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For their own good
Fifty years ago, they were screwed-up kids sent to the Florida School for Boys to be straightened out. But now they are screwed-up men, scarred by the whippings they endured. Read the story and see a video and portrait gallery.
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Exchanging joy for joy
By ERNEST HOOPER, Times Staff Writer
Published November 28, 2007
Yaneisy Padrino, 10, left, Stephanie Gallego, 10, and Yomely Feliciano, 11, check out Santa Claus' beard after the 19th Annual Children's Holiday Concerts at the Tampa Bay Performing Arts Center.
[Kathleen Flynn | Times]
[Kathleen Flynn | Times]
Jasmine McWhite, 9, a fourth-grader at Thonotosassa Elementary, said her favorite part of the program was singing We Wish You a Merry Christmas.
The annual Steinbrenner Family Children's Holiday Concert enchants its audience and its participants.
Like a magical spell, you cannot resist its lure.
The ingredients for the show are brilliant in their simplicity: take a group of young students, some of whom have never heard the Florida Orchestra or been to Carol Morsani Hall, and immerse them in performances wrapped in holiday cheer. Then marvel as the kids applaud every effort and clap along with every song, as they did Tuesday.
For Dr. Karla Ledoux-Coton, the students' enthusiasm blurs the number of years she has donned her ballet slippers and danced a selection from the Nutcracker Suite. At first, she guesses it's her fourth or fifth year in the show. A friend gently reminds her it's her eighth.
Ask other regulars like WTVT-Ch. 13 anchor John Wilson, his wife Mary K., or wrestler Randy "Macho Man" Savage, and you're apt to get similar answers. The show enthralls the kids, and in turn they enthrall the participants.
The kids charm everyone in the house, never missing a beat on the pa rum pum pum pum of Little Drummer Boy, or staring in amazement as Ledoux-Coton daintily bounces across the stage to the Sugar Plum Fairy.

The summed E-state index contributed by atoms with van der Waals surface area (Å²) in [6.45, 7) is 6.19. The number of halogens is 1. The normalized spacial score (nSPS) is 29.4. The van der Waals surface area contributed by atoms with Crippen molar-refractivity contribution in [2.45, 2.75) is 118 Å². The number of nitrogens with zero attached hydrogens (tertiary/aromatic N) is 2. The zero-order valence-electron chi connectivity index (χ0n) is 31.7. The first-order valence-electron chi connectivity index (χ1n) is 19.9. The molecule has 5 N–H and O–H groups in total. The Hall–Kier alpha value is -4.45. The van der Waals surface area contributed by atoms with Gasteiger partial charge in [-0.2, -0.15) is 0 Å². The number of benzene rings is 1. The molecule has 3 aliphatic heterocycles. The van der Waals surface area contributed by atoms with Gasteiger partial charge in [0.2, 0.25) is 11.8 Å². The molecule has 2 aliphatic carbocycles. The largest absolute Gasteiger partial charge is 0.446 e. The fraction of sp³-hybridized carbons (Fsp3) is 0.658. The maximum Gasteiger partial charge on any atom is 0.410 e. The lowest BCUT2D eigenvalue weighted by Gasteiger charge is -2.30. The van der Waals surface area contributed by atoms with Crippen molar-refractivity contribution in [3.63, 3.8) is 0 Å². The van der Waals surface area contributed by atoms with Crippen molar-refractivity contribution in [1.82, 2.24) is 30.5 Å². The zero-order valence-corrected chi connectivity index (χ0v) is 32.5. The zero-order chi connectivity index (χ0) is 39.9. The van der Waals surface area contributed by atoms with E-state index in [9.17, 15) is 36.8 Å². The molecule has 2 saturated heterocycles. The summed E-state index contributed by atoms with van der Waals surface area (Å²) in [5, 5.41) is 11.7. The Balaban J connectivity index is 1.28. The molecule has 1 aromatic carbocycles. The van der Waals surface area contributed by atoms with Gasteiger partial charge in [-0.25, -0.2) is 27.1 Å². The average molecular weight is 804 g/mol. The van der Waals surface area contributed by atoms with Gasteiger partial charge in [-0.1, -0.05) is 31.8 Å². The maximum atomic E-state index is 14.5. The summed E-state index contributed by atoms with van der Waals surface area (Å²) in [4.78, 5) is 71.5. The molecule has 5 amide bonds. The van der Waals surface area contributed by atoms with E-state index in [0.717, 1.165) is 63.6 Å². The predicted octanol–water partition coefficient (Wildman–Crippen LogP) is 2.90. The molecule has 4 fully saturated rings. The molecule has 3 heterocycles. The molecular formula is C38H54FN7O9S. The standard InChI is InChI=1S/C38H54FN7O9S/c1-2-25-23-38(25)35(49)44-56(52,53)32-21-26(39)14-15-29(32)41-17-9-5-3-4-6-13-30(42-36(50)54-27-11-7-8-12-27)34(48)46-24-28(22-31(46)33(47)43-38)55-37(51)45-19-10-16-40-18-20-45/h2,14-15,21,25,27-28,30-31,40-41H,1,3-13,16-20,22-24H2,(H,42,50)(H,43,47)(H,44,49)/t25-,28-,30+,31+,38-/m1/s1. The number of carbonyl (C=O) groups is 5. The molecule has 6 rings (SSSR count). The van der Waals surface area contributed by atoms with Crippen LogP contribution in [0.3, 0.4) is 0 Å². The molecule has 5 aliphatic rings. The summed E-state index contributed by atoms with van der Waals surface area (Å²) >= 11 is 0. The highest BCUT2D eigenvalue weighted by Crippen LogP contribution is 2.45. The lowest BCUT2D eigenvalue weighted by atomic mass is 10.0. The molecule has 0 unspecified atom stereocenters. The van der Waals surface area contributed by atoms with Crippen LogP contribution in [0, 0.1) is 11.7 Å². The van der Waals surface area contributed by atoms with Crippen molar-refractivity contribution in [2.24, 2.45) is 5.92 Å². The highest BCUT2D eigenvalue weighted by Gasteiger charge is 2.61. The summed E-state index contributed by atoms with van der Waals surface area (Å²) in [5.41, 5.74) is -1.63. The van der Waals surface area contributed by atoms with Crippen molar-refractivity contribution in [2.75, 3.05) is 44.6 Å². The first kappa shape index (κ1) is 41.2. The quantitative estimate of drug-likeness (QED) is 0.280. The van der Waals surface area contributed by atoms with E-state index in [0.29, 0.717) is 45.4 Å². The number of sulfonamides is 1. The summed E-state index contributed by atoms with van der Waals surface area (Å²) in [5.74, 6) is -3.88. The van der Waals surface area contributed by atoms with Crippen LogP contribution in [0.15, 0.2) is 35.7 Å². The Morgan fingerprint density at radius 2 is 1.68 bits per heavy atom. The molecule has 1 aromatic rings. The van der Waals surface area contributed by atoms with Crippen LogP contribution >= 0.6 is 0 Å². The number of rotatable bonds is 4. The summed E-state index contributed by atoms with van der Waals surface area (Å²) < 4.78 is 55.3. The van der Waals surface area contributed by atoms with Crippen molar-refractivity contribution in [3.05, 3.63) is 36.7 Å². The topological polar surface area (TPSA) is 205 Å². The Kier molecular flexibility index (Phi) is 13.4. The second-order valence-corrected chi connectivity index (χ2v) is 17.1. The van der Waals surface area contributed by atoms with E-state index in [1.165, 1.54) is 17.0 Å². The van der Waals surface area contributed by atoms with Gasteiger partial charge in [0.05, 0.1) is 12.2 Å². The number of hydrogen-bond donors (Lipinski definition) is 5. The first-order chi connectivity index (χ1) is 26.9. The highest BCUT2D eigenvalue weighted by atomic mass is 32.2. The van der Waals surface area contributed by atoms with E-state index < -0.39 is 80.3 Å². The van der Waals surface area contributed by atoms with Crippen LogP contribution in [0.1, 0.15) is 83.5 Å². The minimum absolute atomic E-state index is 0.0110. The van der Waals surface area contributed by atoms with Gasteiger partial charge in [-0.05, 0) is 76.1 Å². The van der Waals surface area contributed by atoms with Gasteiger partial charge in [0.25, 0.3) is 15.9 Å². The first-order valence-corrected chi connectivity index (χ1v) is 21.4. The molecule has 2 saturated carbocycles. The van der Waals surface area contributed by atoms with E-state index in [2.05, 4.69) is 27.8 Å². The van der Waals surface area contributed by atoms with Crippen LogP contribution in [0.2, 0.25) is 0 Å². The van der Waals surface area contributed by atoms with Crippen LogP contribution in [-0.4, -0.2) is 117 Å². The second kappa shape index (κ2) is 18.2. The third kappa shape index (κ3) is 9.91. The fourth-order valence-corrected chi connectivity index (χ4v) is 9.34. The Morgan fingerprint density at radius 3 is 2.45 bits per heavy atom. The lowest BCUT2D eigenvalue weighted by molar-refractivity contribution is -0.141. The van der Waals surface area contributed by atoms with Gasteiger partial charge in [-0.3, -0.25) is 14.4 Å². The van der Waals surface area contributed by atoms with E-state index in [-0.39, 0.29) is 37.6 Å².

"I love it, I'm honored to be here," said Ledoux-Coton, who regularly performs with Ballet Theatre International. "I feel God has blessed me with a gift and I like to share it."
Ledoux-Coton's participation always impresses me. She literally has to stay on her toes to balance her performances with her job as a neurologist. Even Tuesday, she had to leave right after the show to make her rounds.
At 45 (she looks 28), no one could blame the good doctor if she hung up the slippers. The truth is she's not ready.
"No, I'm not," Ledoux-Coton said. "I'm definitely one of the older dancers but, no, I don't feel I'm ready.
"Ballet is my passion, and I've managed to kind of combine my worlds, if you will; my passion for ballet and neurology. I do this every year, and I do patient programs where I dance for my patients."
The students walk away with so many positive messages - not to mention a duffel bag of free goodies provided by the Steinbrenner family and the New York Yankees. Certainly, they leave with a greater appreciation of the arts, but they also learn about the dedication required to succeed as an artist and in life.
That's what Ledoux-Coton embodies. In fact, she says her example encourages other young artists to extend themselves beyond the stage.
"I've had young dancers be inspired to want to go into medicine or continue their art along with their education," Ledoux-Coton said. "It is possible to continue both your artistic passions and achieve your educational aspirations."
Ledoux-Coton continues her passion Dec. 3 at the Pinellas version of the annual concert in Ruth Eckerd Hall. I'm willing to wager only the wide-eyed glee of the kids will match Ledoux-Coton's enthusiasm.